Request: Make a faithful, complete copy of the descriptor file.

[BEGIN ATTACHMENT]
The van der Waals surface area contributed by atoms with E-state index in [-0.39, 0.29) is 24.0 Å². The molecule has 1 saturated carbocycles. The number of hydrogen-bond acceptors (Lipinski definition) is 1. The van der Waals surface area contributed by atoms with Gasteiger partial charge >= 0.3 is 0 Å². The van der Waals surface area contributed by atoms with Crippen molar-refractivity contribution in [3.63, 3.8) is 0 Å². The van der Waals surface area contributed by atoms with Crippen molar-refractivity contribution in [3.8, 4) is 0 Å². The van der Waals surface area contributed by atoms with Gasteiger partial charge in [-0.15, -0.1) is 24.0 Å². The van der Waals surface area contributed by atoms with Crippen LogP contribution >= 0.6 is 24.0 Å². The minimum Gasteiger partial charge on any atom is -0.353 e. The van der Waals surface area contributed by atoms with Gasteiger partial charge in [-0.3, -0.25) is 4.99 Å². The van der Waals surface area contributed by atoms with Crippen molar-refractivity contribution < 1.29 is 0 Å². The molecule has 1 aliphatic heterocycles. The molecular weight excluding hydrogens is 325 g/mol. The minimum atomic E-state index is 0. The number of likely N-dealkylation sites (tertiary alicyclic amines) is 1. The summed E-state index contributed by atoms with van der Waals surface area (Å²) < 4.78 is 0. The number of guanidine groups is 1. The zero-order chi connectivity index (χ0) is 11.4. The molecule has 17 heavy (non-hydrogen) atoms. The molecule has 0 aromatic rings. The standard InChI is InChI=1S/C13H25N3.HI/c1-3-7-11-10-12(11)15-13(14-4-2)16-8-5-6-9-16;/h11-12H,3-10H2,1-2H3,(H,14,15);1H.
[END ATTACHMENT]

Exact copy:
The van der Waals surface area contributed by atoms with E-state index in [-0.39, 0.29) is 24.0 Å². The molecule has 1 saturated carbocycles. The number of hydrogen-bond acceptors (Lipinski definition) is 1. The van der Waals surface area contributed by atoms with Gasteiger partial charge >= 0.3 is 0 Å². The van der Waals surface area contributed by atoms with Crippen molar-refractivity contribution in [3.63, 3.8) is 0 Å². The van der Waals surface area contributed by atoms with Crippen molar-refractivity contribution in [3.8, 4) is 0 Å². The van der Waals surface area contributed by atoms with Gasteiger partial charge in [-0.15, -0.1) is 24.0 Å². The van der Waals surface area contributed by atoms with Crippen LogP contribution >= 0.6 is 24.0 Å². The minimum Gasteiger partial charge on any atom is -0.353 e. The van der Waals surface area contributed by atoms with Gasteiger partial charge in [-0.3, -0.25) is 4.99 Å². The van der Waals surface area contributed by atoms with Crippen molar-refractivity contribution < 1.29 is 0 Å². The molecule has 1 aliphatic heterocycles. The molecular weight excluding hydrogens is 325 g/mol. The minimum atomic E-state index is 0. The number of likely N-dealkylation sites (tertiary alicyclic amines) is 1. The summed E-state index contributed by atoms with van der Waals surface area (Å²) < 4.78 is 0. The number of guanidine groups is 1. The zero-order chi connectivity index (χ0) is 11.4. The molecule has 17 heavy (non-hydrogen) atoms. The molecule has 0 aromatic rings. The standard InChI is InChI=1S/C13H25N3.HI/c1-3-7-11-10-12(11)15-13(14-4-2)16-8-5-6-9-16;/h11-12H,3-10H2,1-2H3,(H,14,15);1H.